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3 Things To Know About The App Store Antitrust Probe

Apple is, once again, under the watchful eye of European regulators. The Apple Maven lists three things that investors should keep in mind, in the wake of the most recent antitrust probes.

Apple’s antitrust drama has reignited.

On Thursday, March 4, news surfaced of a double investigation into the company’s business practices regarding its App Store in Europe. One is led by a UK competition regulator and the other, by the European Commission in Brussels.

The following quote, from the head of the British Competition and Markets Authority, summarizes what these probes are all about:

“Complaints that Apple is using its market position to set terms which are unfair or may restrict competition and choice — potentially causing customers to lose out when buying and using apps — warrant careful scrutiny”.

As of the writing of this paragraph, in late morning trading, Apple stock was stuck in negative territory, while FAAMG peers Facebook, Amazon, Microsoft and Alphabet hung on to modest gains for the day. This could be a bearish reaction to the news.

Below, the Apple Maven lists three things that investors should keep in mind, in the wake of the most recent antitrust probes.

#1: Lingering battle

There is nothing particularly new about government regulators going after Apple – and the rest of Big Tech, for that matter – over antitrust and other issues. For example, France fined Apple a record $1.2 billion in 2020, alleging price fixing.

The possibility of further government scrutiny increased after the App Store became the subject of a heated debate in the past year. Epic Games fought the Cupertino company over the 30% commission that Apple charges from its developers on certain transactions, claiming unfair competitive advantage.

Rather than being caught by surprise, investors should consider the most recent developments coming out of Europe as yet another chapter in Apple’s lingering antitrust saga.

#2: Europe sets the tone

Cries for more government regulation over Big Tech is not an European phenomenon. In the US, there has been bipartisan support for limiting the powers of Apple and its peers. Congress even held a widely publicized hearing on antitrust with the companies’ CEOs, in July 2020.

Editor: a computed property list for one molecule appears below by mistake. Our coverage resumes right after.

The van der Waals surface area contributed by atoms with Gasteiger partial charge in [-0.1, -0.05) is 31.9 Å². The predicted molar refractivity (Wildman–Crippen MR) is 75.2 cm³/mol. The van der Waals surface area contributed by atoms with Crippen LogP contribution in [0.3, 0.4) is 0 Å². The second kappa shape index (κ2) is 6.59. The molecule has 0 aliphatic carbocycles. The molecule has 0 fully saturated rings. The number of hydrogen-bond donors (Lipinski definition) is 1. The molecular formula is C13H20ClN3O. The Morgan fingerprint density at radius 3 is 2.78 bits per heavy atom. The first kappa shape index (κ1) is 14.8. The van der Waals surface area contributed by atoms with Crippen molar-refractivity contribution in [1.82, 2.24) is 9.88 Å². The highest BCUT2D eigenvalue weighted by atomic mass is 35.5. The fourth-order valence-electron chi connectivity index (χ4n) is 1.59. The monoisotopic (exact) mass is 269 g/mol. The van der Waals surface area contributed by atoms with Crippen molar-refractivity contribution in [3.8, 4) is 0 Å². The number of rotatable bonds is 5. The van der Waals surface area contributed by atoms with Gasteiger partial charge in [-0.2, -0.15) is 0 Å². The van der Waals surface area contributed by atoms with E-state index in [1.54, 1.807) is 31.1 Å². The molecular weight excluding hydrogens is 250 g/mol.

However, Europe seems to be much more willing to pursue the Silicon Valley giants, acting fiercely by imposing heavy fines: $10 billion against Alphabet, $1.2 billion against Apple itself. The New York Times has even called Europe “home to some the world’s toughest policies toward the technology industry”.

Expect the European authorities to lead the way in the upcoming battle against Apple and its App Store policies – and to possibly set the standard on how other countries may address the issue as well.

#3: The stakes are high

While the current investigations are unlikely to lead to a final resolution on antitrust anytime soon, they may still have a shorter-term impact on Apple and its stock.

When faced with scrutiny by Epic Games, the Cupertino company lowered its commission charged on small developers, from 30% to 15%. This was probably a “good faith” move by Apple to appease its critics.

As I argued in a 2020 article, I am concerned about the impact that the ongoing battle might have on the App Store’s successful business model. Regarding the investment thesis:

“Any changes to the App Store’s monetization policies that arise from this fight could be a bearish development for Apple’s stock.”

The App Store is a top revenue generator within the crucial services segment – see pie charts below. Therefore, investors should keep tabs on how the drama evolves from here.

2019 revenues, actuals and estimates.

2019 revenues, actuals and estimates.

Twitter speaks

I asked the Twitter-verse what they thought of the most recent chapter on Apple’s antitrust story. Here are the answers:

Read more from the Apple Maven:

(Disclaimers: the author may be long one or more stocks mentioned in this report. Also, the article may contain affiliate links. These partnerships do not influence editorial content. Thanks for supporting The Apple Maven)